So is it a *beer* festival? Really?

Let’s imagine there’s a city – we’ll call it Davestown for sake of argument – which has had an annual beer festival for many years. But Davestown Beer Festival only sells real / cask ales. Some enthusiastic upstarts want to hold a festival celebrating a more diverse range of beers – including many that don’t fall into the real / cask ale definition. A festival that is perhaps more befitting the broad term of Davestown Beer Festival. But obviously calling it that would be confusing at the very least – there can’t really be two. And there’s no intention to compete with the existing festival, the plan is to complement it, so there’s no desire for creating antagonism with the organisers of the existing festival.

So how do they name their festival? Some useful adjective to better describe the scope of the beers on offer perhaps? But what? It’s about good, or even great beer, but calling it the Davestown Great Beer Festival feels like a dig at the existing Davestown (presumably not so great by implication!) Beer Festival. Good Beer or Fine Beer have the same problem. What other term is there? Davestown International Beer Festival? Well that might work as long as there is definitely a good showing of international beers, but that isn’t necessarily the case, or the focus might be primarily on British beers. What else can the organisers do? Perhaps it can be Davestown Craft Beer Festival? Well it works, but as we all know Craft is a hugely subjective term and causes all sorts of disagreement. Could it even alienate key parts of the target market for the festival who object to or interpret differently the use of the word?

The problem is the original Davestown Beer Festival has (in hindsight, and no doubt without any ill intentions) rather unfairly taken the generic term and used it for a very specific purpose – real / cask ale. So there’s a need to have a word to help categorise this beer festival as something other than a real / cask ale beer festival. I don’t mind if that word isn’t craft, but I don’t know what else it would be.

And if it is craft, then a clear explanation of what that is understood to mean by the organisers of the festival is essential so that everyone else can at least understand what the event is all about, even if they don’t necessarily subscribe to the same definition of craft themselves.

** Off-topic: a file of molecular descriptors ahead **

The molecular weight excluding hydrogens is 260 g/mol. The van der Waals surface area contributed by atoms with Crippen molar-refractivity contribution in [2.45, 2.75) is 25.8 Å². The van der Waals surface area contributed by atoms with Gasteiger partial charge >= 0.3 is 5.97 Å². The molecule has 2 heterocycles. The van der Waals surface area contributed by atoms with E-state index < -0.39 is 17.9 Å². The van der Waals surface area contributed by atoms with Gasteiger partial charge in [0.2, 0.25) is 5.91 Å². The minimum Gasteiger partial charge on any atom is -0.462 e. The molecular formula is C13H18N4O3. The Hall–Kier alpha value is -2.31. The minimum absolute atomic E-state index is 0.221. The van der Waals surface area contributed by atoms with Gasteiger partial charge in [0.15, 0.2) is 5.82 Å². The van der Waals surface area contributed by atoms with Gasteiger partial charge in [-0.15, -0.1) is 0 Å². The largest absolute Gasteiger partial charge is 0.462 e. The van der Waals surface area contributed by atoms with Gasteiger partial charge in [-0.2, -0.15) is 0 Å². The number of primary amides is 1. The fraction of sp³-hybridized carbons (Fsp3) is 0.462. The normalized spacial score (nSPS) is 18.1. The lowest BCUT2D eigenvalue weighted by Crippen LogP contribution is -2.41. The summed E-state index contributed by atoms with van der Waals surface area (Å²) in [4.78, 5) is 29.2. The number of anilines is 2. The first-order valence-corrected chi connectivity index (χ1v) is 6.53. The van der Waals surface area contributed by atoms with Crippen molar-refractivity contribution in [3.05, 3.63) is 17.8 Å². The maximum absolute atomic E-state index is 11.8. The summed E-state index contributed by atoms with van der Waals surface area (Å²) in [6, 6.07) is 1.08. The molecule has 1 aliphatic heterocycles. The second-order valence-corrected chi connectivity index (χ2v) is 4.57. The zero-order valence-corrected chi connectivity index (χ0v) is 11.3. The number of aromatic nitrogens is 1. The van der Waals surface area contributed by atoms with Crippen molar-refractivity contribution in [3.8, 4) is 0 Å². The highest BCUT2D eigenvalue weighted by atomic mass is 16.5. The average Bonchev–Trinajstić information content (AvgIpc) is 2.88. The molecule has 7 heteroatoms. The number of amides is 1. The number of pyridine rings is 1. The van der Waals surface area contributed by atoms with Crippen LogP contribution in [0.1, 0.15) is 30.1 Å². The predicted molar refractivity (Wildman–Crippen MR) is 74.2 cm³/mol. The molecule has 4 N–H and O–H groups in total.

In the meantime the debate about the “C” word rages on, particularly recently with this post from Hardknott Dave and this one from Zac Avery.

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5 Responses to “So is it a *beer* festival? Really?”

  1. How about the Birmingham Independent Beer Festival?

  2. Obviously I mean Davestown Independent Beer Festival… ahem.

    • Hi Tom. Great to see you reading the blog! Love the bread 😉
      Independent is an interesting term, and on the face of it feels like it ought to be right. After all it seems to work well as a category in the food trade. However under analysis I’m not sure it has a sound enough meaning in the context of breweries. Is it about not being owned by a larger corporation, not being tied to a pub estate, or even having its own pub estate etc. And if I’d had the benefit of listening in to planning discussions in Davestown I don’t think any slant on independent would get an equivalent cross-section to what is being considered for their event i.e. matching a collective view on what craft *might* mean. It only goes to highlight the difficult of categorisation…

  3. Dave, whilst I think “Craft” is very much a polarising term in this context (as demonstrated last night to a certain extent), it still makes more sense in this instance than “independent”. Not that I’m knocking Tom’s suggestion at all, but the very nature of microbreweries are that they are independent from big brewery influence. This may have have been muddied or clouded recently with some if the bigger ‘family’ run breweries, and their increasing forays into smaller brew length production. However at best I would view this as less microbrewing (or by extension ‘craft’) more just willingness to experiment with a pilot kit to inject a little more thought into products without having to go wild and do it at 100bbl+.

    Going back to the term “Craft” it is being seen more and more (by certain quarters) less as a clarion call to injecting more interesting brewing processes into the current micro/nano/pico community, but more as a return to mass kegging that led to the formation of CAMRA. Whilst there has been a recent resurge of small breweries adopting a desire to put out their products as keg, this is not an attempt to return to the year zero situation that gave rise to the aforementioned public interest group. It is an attempt by the brewers to find a method of dispense that best suits the end product. Be that cask or bottle conditioned or indeed kegged!

    In conclusion at the moment I think that Davestown Craft Beer Festival is still best served at present as being a craft festival for the time being until such a time a better term comes along!

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